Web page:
This week in pictures: Apple gets Siri-ous
Also: Tim Armstrong dearly wants Yahoo to buy AOL, RIM's Mike Lazaridis apologizes for 3-day BlackBerry outage, and Scarlett Johansson's hacker is charged.
Apple iPhone 4S launch day
Competition for the iPhone 4S was fierce on Friday, so we've got tips on where you should go, some pointers on choosing a carrier (now that you have three choices), and what you can do with your old device once you've snagged an iPhone 4S.
Tim Armstrong really, really wants Yahoo to buy AOL. Seriously, Yahoo, call him.
The chief executive of AOL is pushing top shareholders to consider a sale of the beleaguered Internet pioneer to Yahoo. Yes, that Yahoo. Read more.
RIM's Mike Lazaridis apologizes for BlackBerry outage
Research In Motion's president and co-CEO Mike Lazaridis apologized to users Thursday for the service outages on the Blackberry network since Monday across a large swath of countries including the U.S. and Canada. Lazaridis did not give a time-frame for full recovery. Read more.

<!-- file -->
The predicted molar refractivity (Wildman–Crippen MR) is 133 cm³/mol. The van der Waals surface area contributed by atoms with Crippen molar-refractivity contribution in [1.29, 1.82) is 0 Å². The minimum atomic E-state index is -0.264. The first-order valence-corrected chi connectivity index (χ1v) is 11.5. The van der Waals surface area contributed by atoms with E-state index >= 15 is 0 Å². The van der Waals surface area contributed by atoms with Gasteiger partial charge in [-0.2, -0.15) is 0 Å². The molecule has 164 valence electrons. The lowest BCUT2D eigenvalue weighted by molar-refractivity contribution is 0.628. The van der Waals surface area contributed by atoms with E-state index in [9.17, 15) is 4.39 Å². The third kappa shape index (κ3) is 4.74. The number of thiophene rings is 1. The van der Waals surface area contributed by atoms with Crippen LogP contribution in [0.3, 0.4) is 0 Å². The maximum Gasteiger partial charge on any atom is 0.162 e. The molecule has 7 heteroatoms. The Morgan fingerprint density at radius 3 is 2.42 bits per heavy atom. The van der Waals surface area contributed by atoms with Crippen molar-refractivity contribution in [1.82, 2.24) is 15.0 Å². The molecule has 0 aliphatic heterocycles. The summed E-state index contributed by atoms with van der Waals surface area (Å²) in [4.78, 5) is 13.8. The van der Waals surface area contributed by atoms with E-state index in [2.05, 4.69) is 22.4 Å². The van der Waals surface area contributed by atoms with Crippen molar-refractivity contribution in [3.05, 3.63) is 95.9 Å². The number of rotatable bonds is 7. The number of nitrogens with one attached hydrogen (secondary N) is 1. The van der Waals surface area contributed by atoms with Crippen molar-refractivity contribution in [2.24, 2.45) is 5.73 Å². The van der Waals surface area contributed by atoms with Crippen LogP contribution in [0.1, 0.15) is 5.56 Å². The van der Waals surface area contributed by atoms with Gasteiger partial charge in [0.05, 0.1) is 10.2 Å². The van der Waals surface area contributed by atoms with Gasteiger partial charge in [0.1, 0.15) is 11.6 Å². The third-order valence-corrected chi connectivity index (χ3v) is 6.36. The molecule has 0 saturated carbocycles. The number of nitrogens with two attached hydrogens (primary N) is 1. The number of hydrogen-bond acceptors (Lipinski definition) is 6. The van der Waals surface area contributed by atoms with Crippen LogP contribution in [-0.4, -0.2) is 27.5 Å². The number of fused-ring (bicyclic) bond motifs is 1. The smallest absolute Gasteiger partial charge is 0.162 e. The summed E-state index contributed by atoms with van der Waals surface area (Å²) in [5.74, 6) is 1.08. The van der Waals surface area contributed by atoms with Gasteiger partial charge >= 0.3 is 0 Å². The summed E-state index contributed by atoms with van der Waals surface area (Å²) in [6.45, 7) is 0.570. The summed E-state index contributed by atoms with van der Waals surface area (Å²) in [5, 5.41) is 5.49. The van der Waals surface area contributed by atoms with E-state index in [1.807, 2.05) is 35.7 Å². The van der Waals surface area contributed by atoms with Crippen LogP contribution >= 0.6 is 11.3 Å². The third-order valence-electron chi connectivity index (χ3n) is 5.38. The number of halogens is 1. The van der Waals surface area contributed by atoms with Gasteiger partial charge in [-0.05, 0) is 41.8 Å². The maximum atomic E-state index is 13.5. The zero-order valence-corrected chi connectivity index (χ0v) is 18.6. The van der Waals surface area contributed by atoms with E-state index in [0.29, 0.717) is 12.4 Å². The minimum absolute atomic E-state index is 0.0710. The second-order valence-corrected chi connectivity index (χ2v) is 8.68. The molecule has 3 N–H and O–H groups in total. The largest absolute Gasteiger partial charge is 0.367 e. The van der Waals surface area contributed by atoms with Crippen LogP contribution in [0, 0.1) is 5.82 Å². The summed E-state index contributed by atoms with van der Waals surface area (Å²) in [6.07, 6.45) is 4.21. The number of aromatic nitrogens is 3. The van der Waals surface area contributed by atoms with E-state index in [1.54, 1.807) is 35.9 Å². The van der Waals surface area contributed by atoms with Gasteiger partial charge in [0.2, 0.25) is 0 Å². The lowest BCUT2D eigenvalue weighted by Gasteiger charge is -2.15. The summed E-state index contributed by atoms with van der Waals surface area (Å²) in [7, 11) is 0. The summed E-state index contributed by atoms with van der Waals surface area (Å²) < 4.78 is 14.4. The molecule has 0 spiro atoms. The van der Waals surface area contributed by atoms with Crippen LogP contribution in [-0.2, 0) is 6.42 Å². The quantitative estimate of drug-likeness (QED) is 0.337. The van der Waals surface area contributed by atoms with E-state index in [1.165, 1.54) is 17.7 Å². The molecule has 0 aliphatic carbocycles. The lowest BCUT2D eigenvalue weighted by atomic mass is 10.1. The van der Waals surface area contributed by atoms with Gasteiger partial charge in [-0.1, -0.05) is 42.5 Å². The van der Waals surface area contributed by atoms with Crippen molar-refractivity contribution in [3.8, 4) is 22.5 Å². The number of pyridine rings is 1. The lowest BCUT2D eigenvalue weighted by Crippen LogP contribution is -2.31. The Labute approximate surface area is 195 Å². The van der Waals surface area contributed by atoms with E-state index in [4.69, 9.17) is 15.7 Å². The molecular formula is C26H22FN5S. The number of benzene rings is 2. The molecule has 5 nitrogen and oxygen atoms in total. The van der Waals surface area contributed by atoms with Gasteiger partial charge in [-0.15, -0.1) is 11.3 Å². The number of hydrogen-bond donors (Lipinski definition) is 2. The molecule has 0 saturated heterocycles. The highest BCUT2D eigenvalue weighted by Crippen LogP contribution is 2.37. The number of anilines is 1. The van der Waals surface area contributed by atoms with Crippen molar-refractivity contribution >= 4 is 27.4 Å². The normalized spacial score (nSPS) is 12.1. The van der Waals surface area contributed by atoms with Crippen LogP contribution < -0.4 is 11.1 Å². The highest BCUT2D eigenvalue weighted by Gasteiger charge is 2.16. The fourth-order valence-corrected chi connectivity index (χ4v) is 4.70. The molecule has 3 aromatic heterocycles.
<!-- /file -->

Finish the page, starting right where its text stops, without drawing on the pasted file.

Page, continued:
Man charged with hacking Scarlett Johansson, other celebs
A 35-year-old man was arrested Wednesday on charges that he broke into the email accounts of numerous Hollywood celebrities and stole private photographs and correspondence. Read more.
HP now open to idea that spinning off PC unit might be ill-advised
After approving Leo Apotheker's plan to consider spinning of HP's PC unit, the company's leaders are having second thoughts. Read more.
flickr/Threat to Democracy
Feds demand Google Gmail surrender data on Wikileaks volunteer without a warrant
Nervous about privacy? Keep biting your fingernails, because the government is using the 1986 Electronic Communications Privacy Act to demand carriers supply information without the bother of a warrant. Read more.
Netflix does Qwik turn, will keep DVD and streaming together
Netflix CEO Reed Hastings skipped a redux of the oft-mocked apology that was part of his September 19 announcement, instead tersely spelling out the change in a morning blog post. Read more.
University of California teacher union to block online courses
Education spending has been hammered by the Great Recession, with California hit harder than most. Now the University of California chapter of the American Federation of Teachers is fighting to block online courses to save jobs. Read more.